While Republican governors in Massachusetts and Vermont expressed concern over the weekend about President Trump’s recent executive order on immigration and refugees, New Hampshire Gov. Chris Sununu took a more neutral stance when weighing in on the issue Monday.
Read my statement on President Trump's executive order on U.S. Immigration Policy. pic.twitter.com/c74US2I82g
— Chris Sununu (@GovChrisSununu) January 30, 2017
New Hampshire’s top law enforcement official, on the other hand, is staking out his own opposition to Trump’s actions.
Before Sununu said anything publicly on the matter, New Hampshire Attorney General Joseph Foster spoke out independently against the president’s decision to restrict travel from seven Muslim-majority nations.
“Religious liberty has been and always will be a bedrock principal of our Country and no President can change that truth,” Foster said in a memo released by his office Monday morning. “Targeting immigrants and others because of their national origin or faith violates that core principal and ignores our history as a nation of immigrants."
Foster said he supports court decisions put in place over the weekend that halt Trump's order and state attorneys general “who share a similar commitment to defend our constitutional rights.”
When contacted by NHPR for details on his decision to take his own stance on the issue apart from the governor, Foster declined to elaborate on his original statement.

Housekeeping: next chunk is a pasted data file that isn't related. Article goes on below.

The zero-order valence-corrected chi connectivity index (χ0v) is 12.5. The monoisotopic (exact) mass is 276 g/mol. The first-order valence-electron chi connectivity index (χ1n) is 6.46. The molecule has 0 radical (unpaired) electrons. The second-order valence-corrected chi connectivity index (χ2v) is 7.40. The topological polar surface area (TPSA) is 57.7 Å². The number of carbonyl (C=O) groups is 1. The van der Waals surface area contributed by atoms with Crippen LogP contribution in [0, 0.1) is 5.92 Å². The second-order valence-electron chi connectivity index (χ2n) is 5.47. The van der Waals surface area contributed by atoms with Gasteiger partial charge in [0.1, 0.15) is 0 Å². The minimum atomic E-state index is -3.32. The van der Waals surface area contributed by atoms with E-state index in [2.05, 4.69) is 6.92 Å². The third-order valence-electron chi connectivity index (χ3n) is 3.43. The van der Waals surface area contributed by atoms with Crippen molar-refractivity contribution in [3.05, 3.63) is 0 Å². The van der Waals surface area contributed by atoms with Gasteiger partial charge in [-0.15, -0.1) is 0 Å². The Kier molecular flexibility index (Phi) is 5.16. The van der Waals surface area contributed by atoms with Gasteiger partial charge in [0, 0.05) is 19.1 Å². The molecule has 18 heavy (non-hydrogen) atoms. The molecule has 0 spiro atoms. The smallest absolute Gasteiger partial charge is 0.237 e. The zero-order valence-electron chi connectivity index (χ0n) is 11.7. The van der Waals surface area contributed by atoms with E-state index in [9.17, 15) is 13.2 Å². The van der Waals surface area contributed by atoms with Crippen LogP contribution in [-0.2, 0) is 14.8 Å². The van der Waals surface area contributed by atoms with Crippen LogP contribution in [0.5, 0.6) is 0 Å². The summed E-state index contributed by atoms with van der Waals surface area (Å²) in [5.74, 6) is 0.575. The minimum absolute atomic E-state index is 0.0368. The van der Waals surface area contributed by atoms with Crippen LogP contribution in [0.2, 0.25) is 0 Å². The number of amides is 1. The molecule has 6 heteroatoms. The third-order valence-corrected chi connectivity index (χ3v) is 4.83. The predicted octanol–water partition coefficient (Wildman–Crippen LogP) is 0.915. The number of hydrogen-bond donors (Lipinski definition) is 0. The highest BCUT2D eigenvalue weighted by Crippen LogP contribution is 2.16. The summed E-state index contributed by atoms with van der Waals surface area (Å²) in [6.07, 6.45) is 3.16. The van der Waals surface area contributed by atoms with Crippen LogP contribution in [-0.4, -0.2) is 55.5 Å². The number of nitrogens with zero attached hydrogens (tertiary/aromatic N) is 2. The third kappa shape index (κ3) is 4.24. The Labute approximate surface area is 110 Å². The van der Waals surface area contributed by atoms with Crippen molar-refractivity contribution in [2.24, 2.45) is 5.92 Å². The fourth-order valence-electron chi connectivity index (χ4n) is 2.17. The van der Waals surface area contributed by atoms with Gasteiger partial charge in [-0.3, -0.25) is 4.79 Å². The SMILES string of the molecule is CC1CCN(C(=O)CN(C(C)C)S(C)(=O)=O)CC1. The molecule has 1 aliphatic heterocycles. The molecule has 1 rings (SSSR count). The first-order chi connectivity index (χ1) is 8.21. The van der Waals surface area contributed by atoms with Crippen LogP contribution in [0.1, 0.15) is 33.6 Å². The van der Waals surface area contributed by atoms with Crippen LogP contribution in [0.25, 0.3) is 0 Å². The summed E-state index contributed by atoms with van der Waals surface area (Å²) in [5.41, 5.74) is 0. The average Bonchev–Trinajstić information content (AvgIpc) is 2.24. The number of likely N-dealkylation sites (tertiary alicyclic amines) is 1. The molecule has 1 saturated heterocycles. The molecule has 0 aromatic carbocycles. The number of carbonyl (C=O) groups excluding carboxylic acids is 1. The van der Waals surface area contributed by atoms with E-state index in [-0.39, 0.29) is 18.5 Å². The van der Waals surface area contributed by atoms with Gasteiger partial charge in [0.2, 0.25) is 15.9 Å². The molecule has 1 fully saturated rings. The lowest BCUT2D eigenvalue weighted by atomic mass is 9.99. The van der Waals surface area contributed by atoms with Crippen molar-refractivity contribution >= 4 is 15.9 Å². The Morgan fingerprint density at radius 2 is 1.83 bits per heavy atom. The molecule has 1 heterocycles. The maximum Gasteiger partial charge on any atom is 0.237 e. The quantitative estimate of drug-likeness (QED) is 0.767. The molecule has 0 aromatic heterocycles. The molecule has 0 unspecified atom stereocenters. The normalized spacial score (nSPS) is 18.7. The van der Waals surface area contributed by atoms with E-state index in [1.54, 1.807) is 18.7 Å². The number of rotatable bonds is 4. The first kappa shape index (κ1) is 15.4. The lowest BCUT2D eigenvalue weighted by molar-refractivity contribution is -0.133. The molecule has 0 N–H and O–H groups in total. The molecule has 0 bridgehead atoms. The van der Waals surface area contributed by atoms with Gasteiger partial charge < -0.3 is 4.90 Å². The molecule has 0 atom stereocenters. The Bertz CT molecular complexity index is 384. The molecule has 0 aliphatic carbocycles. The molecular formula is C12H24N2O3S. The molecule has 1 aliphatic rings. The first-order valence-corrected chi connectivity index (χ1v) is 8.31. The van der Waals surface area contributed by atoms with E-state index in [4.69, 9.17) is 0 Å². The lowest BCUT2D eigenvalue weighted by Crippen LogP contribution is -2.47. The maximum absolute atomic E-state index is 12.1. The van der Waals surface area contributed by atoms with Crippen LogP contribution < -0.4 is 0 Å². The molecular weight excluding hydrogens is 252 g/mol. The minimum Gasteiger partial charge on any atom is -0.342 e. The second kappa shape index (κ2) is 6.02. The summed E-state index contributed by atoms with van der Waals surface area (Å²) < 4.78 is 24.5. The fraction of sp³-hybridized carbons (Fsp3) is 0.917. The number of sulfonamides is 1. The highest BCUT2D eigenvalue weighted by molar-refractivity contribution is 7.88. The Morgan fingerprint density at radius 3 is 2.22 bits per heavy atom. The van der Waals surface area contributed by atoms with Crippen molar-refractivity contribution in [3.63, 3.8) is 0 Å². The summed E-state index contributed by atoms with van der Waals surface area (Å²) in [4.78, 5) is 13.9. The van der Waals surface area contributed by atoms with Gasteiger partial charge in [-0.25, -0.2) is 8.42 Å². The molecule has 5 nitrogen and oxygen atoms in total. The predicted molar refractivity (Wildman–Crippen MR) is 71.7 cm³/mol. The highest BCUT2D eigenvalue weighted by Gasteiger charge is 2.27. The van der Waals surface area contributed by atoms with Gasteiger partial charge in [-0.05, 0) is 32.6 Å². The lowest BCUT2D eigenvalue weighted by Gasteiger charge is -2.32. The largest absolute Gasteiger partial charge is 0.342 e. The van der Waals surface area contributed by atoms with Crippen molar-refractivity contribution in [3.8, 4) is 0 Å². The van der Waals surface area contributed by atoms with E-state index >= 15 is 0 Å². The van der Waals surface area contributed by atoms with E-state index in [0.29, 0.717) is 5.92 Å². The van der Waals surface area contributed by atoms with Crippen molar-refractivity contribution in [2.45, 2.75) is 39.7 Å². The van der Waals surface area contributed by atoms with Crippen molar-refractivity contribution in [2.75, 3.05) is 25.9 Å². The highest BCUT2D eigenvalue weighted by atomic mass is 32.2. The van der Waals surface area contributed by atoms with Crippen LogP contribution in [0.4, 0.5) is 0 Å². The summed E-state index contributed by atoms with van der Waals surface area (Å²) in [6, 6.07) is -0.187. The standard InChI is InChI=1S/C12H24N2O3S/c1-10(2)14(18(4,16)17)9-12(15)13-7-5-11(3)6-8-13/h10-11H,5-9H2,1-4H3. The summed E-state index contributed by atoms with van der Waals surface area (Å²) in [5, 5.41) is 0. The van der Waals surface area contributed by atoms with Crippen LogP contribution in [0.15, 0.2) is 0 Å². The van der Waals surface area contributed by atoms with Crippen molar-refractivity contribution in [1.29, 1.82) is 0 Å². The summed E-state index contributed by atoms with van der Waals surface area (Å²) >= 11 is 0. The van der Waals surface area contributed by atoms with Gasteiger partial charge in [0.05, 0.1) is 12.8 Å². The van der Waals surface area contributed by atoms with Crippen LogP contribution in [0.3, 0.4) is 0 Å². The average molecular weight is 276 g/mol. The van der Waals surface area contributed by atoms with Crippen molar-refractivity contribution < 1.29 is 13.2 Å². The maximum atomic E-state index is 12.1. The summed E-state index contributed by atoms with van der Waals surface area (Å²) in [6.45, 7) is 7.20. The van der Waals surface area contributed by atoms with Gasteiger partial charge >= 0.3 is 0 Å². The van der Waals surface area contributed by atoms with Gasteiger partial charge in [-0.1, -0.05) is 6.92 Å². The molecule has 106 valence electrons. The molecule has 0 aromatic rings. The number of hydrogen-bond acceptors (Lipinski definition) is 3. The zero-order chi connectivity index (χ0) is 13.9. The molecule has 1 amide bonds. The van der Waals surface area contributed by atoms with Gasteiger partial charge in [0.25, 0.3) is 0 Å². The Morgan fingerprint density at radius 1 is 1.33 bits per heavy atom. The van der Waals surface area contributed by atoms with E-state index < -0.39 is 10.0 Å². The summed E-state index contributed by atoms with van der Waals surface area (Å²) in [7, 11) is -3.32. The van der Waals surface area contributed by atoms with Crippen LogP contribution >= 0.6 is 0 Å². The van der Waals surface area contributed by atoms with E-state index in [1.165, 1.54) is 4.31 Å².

A former Democratic state senator, Foster was appointed to serve as attorney general by former Gov. Maggie Hassan and is expected to be replaced by Sununu when his term ends in March.
After remaining silent on the issue over the weekend, Sununu’s office issued a brief statement Monday in which the governor stopped short of taking a firm stance on the ban.
Instead, Sununu said immigration enforcement is a responsibility of the federal government but that he generally supports the idea of strengthening the vetting process of those coming to the United States.
The governor also said he’s monitoring the local impact of the executive order, but his office did not respond to NHPR’s questions about what the order might mean, specifically, for refugees already settled in New Hampshire.
According to state statistics, more than 700 refugees from nations affected by the travel ban – Iraq, Somalia, Sudan and Syria – have settled in New Hampshire since 2009. More than 100 of those refugees arrived in the last year alone.
At the state level, New Hampshire’s Department of Health and Human Services is the primary agency overseeing refugee resettlement — working with local refugee resettlement agencies to provide case management services, preventative health measures and other supports.
DHHS Spokesman Jake Leon said the agency is “closely monitoring the executive order on immigration and is working with the appropriate agencies to determine what impact it might have on New Hampshire and the refugees who have settled in the State.” DHHS did not make an official available for additional questions about the impact of the executive order on Monday.
For more details on the status of refugees in New Hampshire, including background on the screening processes already in place prior to last week's executive order, check out this recent overview from NHPR's The Exchange.